Letters to the Editor
We welcome letters. Please include your full name, address, and telephone
number. We edit all letters. Send them to Letters, Illinois Times, P.O. Box 5256, Springfield, IL 62705; fax 217-753-3958; e-mail
OUR MOVIE GUY
This is the review that I was hoping Chuck would write about this movie [Australia: A movie as grand as the continent itself,” IT, Nov. 26]!
Unlike all the pasty-face fan-boys who seem to populate the world of “movie criticism” these days, Chuck is a real “movie guy,” and eschews the trappings of the mall-multiplex fodder-for-the-masses to find real cinematic pleasure even in the old-fashioned styles of the so-called “uncool” movie yesteryear.
Chuck is a first-class act and we are fortunate to have him around!
Avon Theater owner
RULES OF THE ROAD
Dusty Rhodes had a good story on the Hazel Lane dispute [See “Route of dispute,” IT, Nov. 26]. But what I don’t understand is why, after all that money was spent on improving access to the school off East Hazel Dell, that some folks are still using Hazel Lane. I suppose it’s because using Hazel Lane is less out of direction for folks coming from the north, plus being able to avoid the traffic light at Hazel Dell.
Regarding the previous gate off Hazel Lane, I understood that, while it did
block access to normal traffic, it could be opened in the event of an
emergency. That seemed like a reasonable solution. Why would the township agree
to no gate when that may be the only practicable means of resolving this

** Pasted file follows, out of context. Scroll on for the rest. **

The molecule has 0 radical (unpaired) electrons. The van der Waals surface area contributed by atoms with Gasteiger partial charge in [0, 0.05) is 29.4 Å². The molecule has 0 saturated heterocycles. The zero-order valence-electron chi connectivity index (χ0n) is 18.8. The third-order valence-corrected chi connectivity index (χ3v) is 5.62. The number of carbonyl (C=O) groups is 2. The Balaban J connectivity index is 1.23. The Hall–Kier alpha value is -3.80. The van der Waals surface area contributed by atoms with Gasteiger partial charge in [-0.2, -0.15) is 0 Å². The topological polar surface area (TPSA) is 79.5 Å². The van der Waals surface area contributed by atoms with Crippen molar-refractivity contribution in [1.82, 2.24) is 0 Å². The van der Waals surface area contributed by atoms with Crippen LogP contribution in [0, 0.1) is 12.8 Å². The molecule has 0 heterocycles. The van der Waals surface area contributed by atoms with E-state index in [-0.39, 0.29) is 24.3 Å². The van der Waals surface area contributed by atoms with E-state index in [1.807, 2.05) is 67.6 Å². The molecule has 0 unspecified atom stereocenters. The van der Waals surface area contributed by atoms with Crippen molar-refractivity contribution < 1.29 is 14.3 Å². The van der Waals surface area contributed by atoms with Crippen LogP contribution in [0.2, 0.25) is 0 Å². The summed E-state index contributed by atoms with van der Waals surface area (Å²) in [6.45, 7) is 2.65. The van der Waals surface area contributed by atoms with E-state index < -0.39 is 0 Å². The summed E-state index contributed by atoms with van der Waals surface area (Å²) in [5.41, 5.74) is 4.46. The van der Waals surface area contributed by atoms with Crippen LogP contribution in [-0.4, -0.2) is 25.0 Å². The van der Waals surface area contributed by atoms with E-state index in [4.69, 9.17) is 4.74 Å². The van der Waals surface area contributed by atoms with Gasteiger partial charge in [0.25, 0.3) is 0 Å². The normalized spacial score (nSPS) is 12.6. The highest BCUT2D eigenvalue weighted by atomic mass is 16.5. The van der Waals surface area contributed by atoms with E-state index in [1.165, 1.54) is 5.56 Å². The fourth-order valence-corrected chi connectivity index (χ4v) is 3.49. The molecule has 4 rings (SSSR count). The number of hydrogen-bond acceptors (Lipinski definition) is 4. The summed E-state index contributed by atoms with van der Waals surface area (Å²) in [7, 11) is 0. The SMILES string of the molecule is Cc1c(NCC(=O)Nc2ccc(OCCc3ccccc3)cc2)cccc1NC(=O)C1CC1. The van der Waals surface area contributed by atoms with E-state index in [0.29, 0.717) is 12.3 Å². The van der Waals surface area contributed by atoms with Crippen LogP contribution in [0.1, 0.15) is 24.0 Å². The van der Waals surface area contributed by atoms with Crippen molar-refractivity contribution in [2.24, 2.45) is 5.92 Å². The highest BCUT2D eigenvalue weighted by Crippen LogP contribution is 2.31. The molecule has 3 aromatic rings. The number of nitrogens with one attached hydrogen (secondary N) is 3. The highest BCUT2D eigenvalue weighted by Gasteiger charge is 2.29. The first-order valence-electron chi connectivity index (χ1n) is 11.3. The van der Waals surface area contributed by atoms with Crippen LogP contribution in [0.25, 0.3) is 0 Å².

problem? Human nature being what it is, drivers are going to take the shortest
route if it’s not actually blocked off.
It happened again. There I was exhibiting my artwork at a local downtown outdoor venue. (We local unknown struggling artists almost live for these opportunities.) A prospective customer approaches my tent, looks with keen interest at my work and gratifyingly exclaims how wonderful is the quality. She then asks me where I’m from, and I reply, “Springfield.” There’s dead silence, and an oddly disappointed look on her face. She then glances wistfully at the rest of the artwork, wishes me good luck, and leaves.
It has become evident that there exist groups of Springfield citizens who mistakenly believe that in order to find high-quality artwork, they must go elsewhere, like St. Louis, Chicago, or New York. Already established, known artists and their work can be readily found. But what about the local, unknown ones? Where is the framework that offers numerous opportunities for promotion and exhibiting?
Anyone who has lived here for any length of time knows that this is no Mecca for the arts, with no real definitive culture. I would love to see this town be allowed to grow into a vital city with a thriving business and arts culture, side by side, as seen in so many other similar-sized communities. Those cities flourish. Why shouldn’t Springfield?